The Albert and Mary Lasker Foundation has announced Mary-Claire King, PhD, of the University of Washington, Seattle, will receive the 2014 Lasker~Koshland Special Achievement Award for her contributions to medical science and human rights.
Dr. King’s demonstration of the existence of familial susceptibility to breast cancer and her discovery of the BRCA1 gene locus took place in the era before high-speed sequencing technology and at a time when few scientists believed that susceptibility to a complex disease such as breast cancer could be linked to a single mutated gene.
Dr. King began her search for the putative gene in 1974. The hunt took her through meticulous analysis and mathematical modeling of more than 1,500 families of women with breast cancer, from which she concluded that a single gene was indeed responsible for breast cancers in some families. In 1990, Dr. King reported that a section of chromosome 17 was responsible for early-onset breast and/or ovarian cancer in some of the families she analyzed. She named the gene locus BRCA1. Dr. King’s approach has since become a model for the identification of genes that cause complex diseases.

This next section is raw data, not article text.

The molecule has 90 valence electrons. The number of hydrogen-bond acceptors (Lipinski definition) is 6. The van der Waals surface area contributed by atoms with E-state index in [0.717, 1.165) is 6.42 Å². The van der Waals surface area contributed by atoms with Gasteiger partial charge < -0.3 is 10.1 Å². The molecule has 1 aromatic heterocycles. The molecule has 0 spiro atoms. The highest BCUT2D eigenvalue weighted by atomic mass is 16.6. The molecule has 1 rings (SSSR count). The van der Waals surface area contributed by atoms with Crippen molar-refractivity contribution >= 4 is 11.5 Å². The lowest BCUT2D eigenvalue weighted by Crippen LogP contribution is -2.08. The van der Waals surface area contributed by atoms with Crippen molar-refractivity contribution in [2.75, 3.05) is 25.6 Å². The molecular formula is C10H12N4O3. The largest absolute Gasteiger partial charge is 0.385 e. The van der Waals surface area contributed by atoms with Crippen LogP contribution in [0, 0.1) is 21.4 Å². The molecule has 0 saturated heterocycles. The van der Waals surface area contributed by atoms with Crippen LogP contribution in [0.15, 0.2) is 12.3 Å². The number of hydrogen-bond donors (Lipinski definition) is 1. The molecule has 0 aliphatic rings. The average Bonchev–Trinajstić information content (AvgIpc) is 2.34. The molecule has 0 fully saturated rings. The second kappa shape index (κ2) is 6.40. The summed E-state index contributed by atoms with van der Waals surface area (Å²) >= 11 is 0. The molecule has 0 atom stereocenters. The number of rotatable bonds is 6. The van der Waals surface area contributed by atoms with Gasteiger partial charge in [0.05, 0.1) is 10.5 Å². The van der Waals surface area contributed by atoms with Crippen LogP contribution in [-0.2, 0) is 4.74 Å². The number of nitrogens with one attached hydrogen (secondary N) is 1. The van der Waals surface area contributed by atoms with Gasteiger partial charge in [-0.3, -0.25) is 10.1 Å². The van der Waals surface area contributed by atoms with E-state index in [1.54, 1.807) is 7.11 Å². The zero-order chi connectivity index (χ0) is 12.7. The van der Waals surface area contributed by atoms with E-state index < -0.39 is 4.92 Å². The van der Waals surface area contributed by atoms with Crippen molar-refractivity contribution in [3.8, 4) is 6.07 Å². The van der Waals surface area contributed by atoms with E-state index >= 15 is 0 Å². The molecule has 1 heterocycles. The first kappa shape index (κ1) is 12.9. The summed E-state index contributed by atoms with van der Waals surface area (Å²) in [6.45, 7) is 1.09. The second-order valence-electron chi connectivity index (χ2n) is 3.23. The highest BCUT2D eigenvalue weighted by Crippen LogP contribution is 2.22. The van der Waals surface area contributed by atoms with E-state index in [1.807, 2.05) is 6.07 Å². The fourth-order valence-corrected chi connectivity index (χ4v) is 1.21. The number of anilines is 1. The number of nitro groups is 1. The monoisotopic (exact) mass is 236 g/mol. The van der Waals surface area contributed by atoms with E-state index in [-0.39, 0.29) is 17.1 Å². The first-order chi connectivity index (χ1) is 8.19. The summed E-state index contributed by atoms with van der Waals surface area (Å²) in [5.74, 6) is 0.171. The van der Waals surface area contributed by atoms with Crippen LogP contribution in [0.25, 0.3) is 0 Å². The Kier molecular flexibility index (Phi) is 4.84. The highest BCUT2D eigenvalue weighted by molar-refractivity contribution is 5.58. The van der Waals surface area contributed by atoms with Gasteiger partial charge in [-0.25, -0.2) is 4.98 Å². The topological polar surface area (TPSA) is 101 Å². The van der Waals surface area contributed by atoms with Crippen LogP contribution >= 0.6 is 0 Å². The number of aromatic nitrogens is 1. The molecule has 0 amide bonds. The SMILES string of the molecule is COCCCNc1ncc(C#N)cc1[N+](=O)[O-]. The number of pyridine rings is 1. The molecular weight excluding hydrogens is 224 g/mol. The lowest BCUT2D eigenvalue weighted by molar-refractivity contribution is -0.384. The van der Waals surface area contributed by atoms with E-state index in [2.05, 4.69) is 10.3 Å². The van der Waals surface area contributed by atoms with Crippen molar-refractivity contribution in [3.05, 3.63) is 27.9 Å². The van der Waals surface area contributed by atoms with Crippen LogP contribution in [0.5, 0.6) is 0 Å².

Dr. King also developed DNA-based analysis to help families prove genetic relationships and find the “lost children” of Argentina who had been kidnapped as infants or born while their mothers were in prison during the military regime of the late 1970s and early 1980s.
The Lasker Awards, which carry an honorarium of $250,000, are being presented on Friday, September 19, in New York City. ■